Nevertheless, Mukherjee’s senior status and his past experience playing for other Paly sports teams gave him the confidence he needed to find success on a new field.
“The fact that I’m a “veteran” to high school sports helped me to some extent to keep my cool and handle the pressure,” he said.
As a member of the team during this past year, Mukherjee also got access to the perks, some of which were presented when Paly alum and NFL star Davante Adams came to visit the football team. Mukherjee and the rest of the team were presented with brand-new jerseys and shoes, as well as the opportunity to be around one of the best wide-receivers currently playing. For the players, it was a memory that they’ll likely never forget, and was a nice consolation prize for having such a hectic season.
“We never had a professional player visit our soccer team,” Mukherjee said. “But I was 1/1 on NFL players coming to Paly.”
He, like Mazzon, also believes that joining a new sport late in your high school career isn’t for everyone. The nuances and knack for the game that is required in many sports to succeed are difficult to develop in such a short amount of time, and can lead to players feeling like they’re constantly starting on their back foot.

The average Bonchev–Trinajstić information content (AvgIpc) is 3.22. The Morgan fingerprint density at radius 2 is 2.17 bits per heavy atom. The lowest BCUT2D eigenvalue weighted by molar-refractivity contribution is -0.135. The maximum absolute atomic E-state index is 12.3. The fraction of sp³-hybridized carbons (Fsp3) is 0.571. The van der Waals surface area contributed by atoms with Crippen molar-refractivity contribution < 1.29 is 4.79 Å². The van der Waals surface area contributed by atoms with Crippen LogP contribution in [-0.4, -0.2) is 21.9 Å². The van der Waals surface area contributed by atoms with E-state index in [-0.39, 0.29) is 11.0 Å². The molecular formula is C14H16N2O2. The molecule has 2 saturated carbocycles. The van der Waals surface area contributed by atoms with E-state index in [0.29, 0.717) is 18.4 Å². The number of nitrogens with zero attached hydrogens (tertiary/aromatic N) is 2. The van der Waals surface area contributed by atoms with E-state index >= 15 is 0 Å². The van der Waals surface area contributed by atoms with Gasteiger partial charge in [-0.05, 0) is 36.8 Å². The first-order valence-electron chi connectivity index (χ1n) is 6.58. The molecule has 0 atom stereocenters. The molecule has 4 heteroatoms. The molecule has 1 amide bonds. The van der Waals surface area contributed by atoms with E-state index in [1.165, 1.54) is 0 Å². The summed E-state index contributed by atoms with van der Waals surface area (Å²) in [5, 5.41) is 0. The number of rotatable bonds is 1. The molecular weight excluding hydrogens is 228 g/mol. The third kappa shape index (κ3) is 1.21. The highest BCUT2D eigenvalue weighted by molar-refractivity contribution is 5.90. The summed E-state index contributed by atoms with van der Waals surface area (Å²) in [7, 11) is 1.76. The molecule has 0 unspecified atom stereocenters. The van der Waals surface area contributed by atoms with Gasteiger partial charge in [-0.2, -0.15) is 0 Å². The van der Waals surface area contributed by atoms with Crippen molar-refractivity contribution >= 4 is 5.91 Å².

“It depends on the sport, because if you’re trying something really different it could be more of a struggle to learn all the rules and contribute to the team than it’s worth.” Mukherjee said. “But if it’s something that is really similar, and you already have a good grasp of it, I’d definitely say it’s a good experience”.
All in all, Mukherjee’s season was a success. He set out to have fun playing a sport and not get injured, and he did just that, while also getting to meet an NFL star. Now, Mukherjee is living proof that while starting something new might be scary, you never know the great things that can come from it until you try.

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Diego Mazzon also swims club for Alto Swim Club. He is pictured with fellow Paly student and Alto Swimmer James Fetter.